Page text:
The Last Dance set new standards for ESPN's original content broadcasts, as it aired as the network's most-viewed documentary piece ever. But despite drawing a viewership of millions, the 10-part series got a mixed reaction, with its biggest critics coming in the form of Michael Jordan's former teammates.
Horace Grant was the loudest among voices, as he went as far as calling MJ a snitch for overly descrying the sanctity of the locker room. Scottie Pippen is another one, as ESPN's Jackie MacMullan reported about Pip being "notably silent since the documentary began its run," with those close to him saying he was "wounded and disappointed by his portrayal."
But unlike Grant, Scottie refused to publicize his peeve, as he went months without commenting on how accurate The Last Dance was in showing what went on with the Bulls in the 90s. That's until yesterday when Pippen talked to The Guardian's Andrew Anthony, giving his take on the series' veracity.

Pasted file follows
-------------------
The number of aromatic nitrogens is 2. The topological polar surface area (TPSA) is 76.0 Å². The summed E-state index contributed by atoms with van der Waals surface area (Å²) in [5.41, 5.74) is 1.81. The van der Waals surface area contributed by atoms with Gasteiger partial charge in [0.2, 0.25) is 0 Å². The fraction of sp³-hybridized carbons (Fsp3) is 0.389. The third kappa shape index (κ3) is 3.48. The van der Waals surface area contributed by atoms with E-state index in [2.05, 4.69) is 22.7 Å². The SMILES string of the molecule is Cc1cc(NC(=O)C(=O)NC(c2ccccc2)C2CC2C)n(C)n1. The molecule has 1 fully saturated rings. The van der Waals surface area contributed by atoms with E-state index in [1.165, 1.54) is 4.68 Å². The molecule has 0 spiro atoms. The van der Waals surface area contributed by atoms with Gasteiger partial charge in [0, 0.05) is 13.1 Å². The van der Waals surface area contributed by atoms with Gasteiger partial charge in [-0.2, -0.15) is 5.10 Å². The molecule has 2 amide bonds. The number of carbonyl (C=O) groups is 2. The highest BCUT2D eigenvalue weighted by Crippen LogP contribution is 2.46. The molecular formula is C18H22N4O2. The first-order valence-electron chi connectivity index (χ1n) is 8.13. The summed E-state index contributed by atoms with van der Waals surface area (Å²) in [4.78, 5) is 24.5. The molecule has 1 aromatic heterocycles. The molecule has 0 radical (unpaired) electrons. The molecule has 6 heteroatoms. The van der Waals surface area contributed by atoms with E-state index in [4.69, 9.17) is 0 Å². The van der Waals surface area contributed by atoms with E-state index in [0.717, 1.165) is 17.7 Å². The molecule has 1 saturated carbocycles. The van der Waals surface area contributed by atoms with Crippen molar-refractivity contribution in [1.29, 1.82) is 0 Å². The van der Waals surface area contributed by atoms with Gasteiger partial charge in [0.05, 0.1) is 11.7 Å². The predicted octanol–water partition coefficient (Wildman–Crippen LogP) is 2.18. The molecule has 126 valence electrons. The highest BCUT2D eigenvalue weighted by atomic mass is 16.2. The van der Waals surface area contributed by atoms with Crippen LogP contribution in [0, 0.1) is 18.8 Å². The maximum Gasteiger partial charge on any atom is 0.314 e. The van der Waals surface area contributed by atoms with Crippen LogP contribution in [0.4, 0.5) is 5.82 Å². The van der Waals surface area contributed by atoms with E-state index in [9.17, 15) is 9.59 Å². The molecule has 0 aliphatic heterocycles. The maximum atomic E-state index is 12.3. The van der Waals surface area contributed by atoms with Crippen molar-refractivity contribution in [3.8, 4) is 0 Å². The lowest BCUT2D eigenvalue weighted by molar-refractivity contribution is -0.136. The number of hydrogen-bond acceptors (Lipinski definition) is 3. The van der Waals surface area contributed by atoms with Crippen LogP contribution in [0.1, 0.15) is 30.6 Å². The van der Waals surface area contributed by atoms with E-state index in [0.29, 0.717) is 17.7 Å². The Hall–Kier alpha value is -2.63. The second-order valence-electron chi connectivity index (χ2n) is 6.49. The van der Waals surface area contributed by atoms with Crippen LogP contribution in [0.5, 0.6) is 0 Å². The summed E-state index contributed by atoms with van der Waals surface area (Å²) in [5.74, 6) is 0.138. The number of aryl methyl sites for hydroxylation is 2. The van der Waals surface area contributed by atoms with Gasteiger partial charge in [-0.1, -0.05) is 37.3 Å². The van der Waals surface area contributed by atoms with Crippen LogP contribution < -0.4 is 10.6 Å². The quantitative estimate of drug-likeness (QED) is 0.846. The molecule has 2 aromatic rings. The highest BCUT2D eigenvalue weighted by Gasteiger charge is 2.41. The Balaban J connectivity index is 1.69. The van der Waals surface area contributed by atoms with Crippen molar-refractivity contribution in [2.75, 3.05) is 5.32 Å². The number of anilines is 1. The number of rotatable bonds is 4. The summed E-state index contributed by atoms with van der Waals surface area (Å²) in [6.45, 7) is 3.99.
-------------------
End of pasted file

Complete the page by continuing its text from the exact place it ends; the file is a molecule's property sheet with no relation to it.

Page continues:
I don’t think it was that accurate in terms of really defining what was accomplished in one of the greatest eras of basketball, but also by two of the greatest players – and one could even put that aside and say the greatest team of all time. I didn’t think those things stood out in the documentary. I thought it was more about Michael trying to uplift himself and to be glorified. I think it also backfired to some degree in that people got a chance to see what kind of personality Michael had.
Scottie Pippen, The Guardian
This goes along with Ken Burns' comments on the documentary. An industry legend criticized Michael for "autobiographizing" the piece instead of making it more biographic. As such, "Last Dance" can't be looked at as a reliable record of history, especially its nonfactual parts.
It's all how Michael saw it and how he lived through it. He isn't nor can be the voice for others, and he for sure isn't one for Pippen. Scottie even told that to MJ, saying he wasn't too pleased with how the documentary turned out, and Jordan reportedly accepted it. But that's about it. They never discussed it further than that.
And why would they? The damage has been done, and to be honest, it isn't as significant. MJ is still the GOAT, he's still perceived as kind of a jerk, and the 90s Bulls are still the greatest NBA dynasty ever. Oh, and Pippen is still the ultimate teammate and one of the greatest all-around players ever. Nothing shown in The Last Dance can convince us otherwise.